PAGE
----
Also happening in July is Curious Curators. One of the museum staff’s favorite programs, this special one-day program lets six students entering either fourth or fifth grade experience a day as a museum professional. Their day starts with a behind-the-scenes tour of the museum, they then each work closely with a staff member to create a new exhibit. This year’s participants will each be researching and writing a label about a museum object related to the events and culture of 1969. Other activities include visiting the Bohannon Schoolhouse, touring parts of campus, and then showing their families around the museum at the end of the day.

In between these various programs, staff are busy solving collections conundrums, developing new educational programs, brainstorming future exhibits, and more. Local summer camp groups are visiting the museum including the City of Mount Pleasant Parks and Recreation’s PEAK program and Renaissance Public Academy, whose students are creating their own mini museums using school resource kits borrowed from the CMU Museum. The groups visited the museum and enjoyed discussing how changes in technology have affected peoples’ lives throughout history and looked at old cameras and phones as examples.

While any day of the year is a great time to visit the CMU Museum, summertime is especially wonderful as there are fewer groups and it offers a nice break from the outside heat. The museum is free and open to the public weekdays 8-5 and Saturdays 1-5. CMU requires weekday guests to have a parking pass, which are available at the museum’s main office in Rowe 103 or online at https://apps.cmich.edu/vehicleregistration/guest/default.aspx. To reserve a program for a group, call 989-774-3829 or visit www.museum.cmich.edu.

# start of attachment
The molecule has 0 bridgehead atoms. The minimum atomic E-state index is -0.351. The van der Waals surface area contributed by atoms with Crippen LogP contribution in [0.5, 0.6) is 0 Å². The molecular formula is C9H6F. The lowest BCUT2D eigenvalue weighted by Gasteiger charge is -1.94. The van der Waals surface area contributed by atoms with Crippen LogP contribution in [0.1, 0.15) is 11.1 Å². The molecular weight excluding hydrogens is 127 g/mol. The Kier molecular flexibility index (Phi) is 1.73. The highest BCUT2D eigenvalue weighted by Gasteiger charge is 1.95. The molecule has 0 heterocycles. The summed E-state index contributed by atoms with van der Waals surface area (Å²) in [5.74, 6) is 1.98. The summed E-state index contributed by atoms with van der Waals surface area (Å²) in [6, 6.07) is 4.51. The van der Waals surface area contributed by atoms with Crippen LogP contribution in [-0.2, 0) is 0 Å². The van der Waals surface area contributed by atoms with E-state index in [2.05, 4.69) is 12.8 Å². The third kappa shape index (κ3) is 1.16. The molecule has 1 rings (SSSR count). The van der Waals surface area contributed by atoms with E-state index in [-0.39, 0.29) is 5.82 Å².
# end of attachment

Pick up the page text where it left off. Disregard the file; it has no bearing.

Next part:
Caity Burnell is the Museum Educator and Research Collections Coordinator at the CMU Museum of Cultural and Natural History and a CMU Museum Studies Alum. Caity teaches in the Museum Studies program at CMU, including the classes MST 325: Public Programming in Museums and MST 310: Introduction to Museums. For more information on the museum visit the staff page on the CMU website and follow them on twitter or instagram!

  1. Twitter handle: @CMU_Museum

  2. Instagram: @cmumuseum

Alexis de Tocquville’s “Two Weeks in the Wilderness” and the Clarke Historical Library’s Fall Exhibit 2018

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By Gillian Macdonald

As a PhD student in the history department you expect to be a teaching assistant for much of your time in the program.  Recently, however, the History Department at Central Michigan University has partnered with the Clarke Historical Library and the Michigan Historical Review to open up new opportunities for PhD students to embrace possible alternative careers to being a tenured professor. As the job market remains ever so thin, this opportunity is particularly helpful in offering training for careers outside of traditional tenure-track positions.